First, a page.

Koonalda Cave Research Proposal

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Consultation has concluded

Consultation Process

Now Closed

This online engagement was hosted on YourSAy from 4 September to 12 October 2020. Below is a record of the engagement.

Image courtesy of Dr Keryn Walshe.

Tell us your views on whether a research proposal seeking to better understand the Aboriginal history of Koonalda Cave should go ahead.

What’s being decided?

Koonalda Cave contains significant Aboriginal cultural heritage features including well preserved, fragile and complex geometric markings, known as finger flutings, as well as engraved lines made by sharp tools. The cave is registered on the South Australian Heritage Register and the National Heritage List.

Consultation Process

Now Closed

This online engagement was hosted on YourSAy from 4 September to 12 October 2020. Below is a record of the engagement.

Image courtesy of Dr Keryn Walshe.

Tell us your views on whether a research proposal seeking to better understand the Aboriginal history of Koonalda Cave should go ahead.

What’s being decided?

Koonalda Cave contains significant Aboriginal cultural heritage features including well preserved, fragile and complex geometric markings, known as finger flutings, as well as engraved lines made by sharp tools. The cave is registered on the South Australian Heritage Register and the National Heritage List.

The Department for Environment and Water (DEW) is seeking authorisation under the Aboriginal Heritage Act 1988 (SA) (Act) to conduct a research proposal that aims to better understand the Aboriginal history of Koonalda Cave.

As part of the research, DEW proposes to:

  • remove 50 charcoal samples from the area within Koonalda Cave known as the Art Chamber,
  • transport those samples out of South Australia,
  • conduct destructive radiocarbon analysis on those samples in order to ascertain their age, and,
  • undertake non-invasive laser mapping within the Art Chamber.

DEW considers the research proposal to be an opportunity to learn more about the timescale of Aboriginal presence within Koonalda Cave and, specifically, the chronology of the cave's rock art.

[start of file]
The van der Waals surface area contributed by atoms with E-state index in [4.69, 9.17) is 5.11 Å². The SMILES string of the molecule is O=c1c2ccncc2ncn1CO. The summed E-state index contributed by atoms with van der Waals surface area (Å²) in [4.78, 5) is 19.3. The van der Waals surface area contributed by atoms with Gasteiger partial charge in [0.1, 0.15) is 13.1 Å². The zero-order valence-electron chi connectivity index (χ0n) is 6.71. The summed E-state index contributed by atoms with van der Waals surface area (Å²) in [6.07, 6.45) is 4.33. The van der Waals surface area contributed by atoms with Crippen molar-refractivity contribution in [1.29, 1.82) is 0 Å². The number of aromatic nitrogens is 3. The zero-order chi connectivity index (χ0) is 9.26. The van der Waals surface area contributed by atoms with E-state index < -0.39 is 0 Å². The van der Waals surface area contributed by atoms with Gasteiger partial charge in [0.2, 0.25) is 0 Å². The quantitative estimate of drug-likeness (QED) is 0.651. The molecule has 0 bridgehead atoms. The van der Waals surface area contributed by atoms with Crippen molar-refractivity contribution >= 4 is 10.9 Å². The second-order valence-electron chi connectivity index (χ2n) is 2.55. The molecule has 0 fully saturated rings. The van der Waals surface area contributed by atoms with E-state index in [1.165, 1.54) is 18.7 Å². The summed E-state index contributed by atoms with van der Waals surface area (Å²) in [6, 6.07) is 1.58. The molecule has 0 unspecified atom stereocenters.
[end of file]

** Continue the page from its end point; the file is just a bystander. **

Aboriginal Affairs and Reconciliation (AAR), on behalf of the Premier of South Australia, is seeking feedback from the Aboriginal community, in particular, Traditional Owners of Koonalda Cave, and other Aboriginal parties with an interest in the cave, on whether the authorisations sought should be granted.

Get involved

If you are a Traditional Owner of Koonalda Cave, or an Aboriginal party with an interest in the cave, read the research proposal and the Consultation Information Package and consider the following questions:

  • Should authorisation be granted to DEW to go ahead with their proposal? Why or why not?
  • If the authorisations are granted, what conditions, if any, should be imposed?
  • Are there any other matters that the Premier should be aware of when considering the application?

Have your say by:

Aboriginal Affairs and Reconciliation
GPO Box 2343
ADELAIDE SA 5001

Your feedback will be treated confidentially.

Unless specified otherwise, submissions will be provided to DEW and presented to the State Aboriginal Heritage Committee (Committee) and the Premier for consideration.

How can your input influence the decision?

Your input will inform the Committee's advice to the Premier on whether the authorisation sought should be granted.

What are the next steps?

Once the consultation period closes, feedback will be forwarded to the Committee for its review and recommendations.

AAR will collate your and the Committee's feedback and provide it to the Premier in a report to assist him in making his final decision.

Contact details

If you would like to learn more about the proposal and/or wish to lodge a submission, please call AAR on (08) 8226 8900, or write to:

Mr Alex van Wessem
Principal Project Officer (Heritage)
Aboriginal Affairs and Reconciliation
Department of the Premier and Cabinet
GPO Box 2343

ADELAIDE SA 5001
Email: DPC-AAR.CIR@sa.gov.au
Or visit the AAR website.

Closing date: 5pm Monday 12 October 2020




Background


Now Closed

This online engagement was hosted on YourSAy from 4 September to 12 October 2020. Find out more about the consultation process. Below is a record of the engagement.

Koonalda Cave is an Aboriginal heritage site entered on the Central Archive maintained by Aboriginal Affairs and Reconciliation (AAR) – Central Archive Site 4835-502. The site is also entered on the South Australian Heritage Register and the National Heritage List.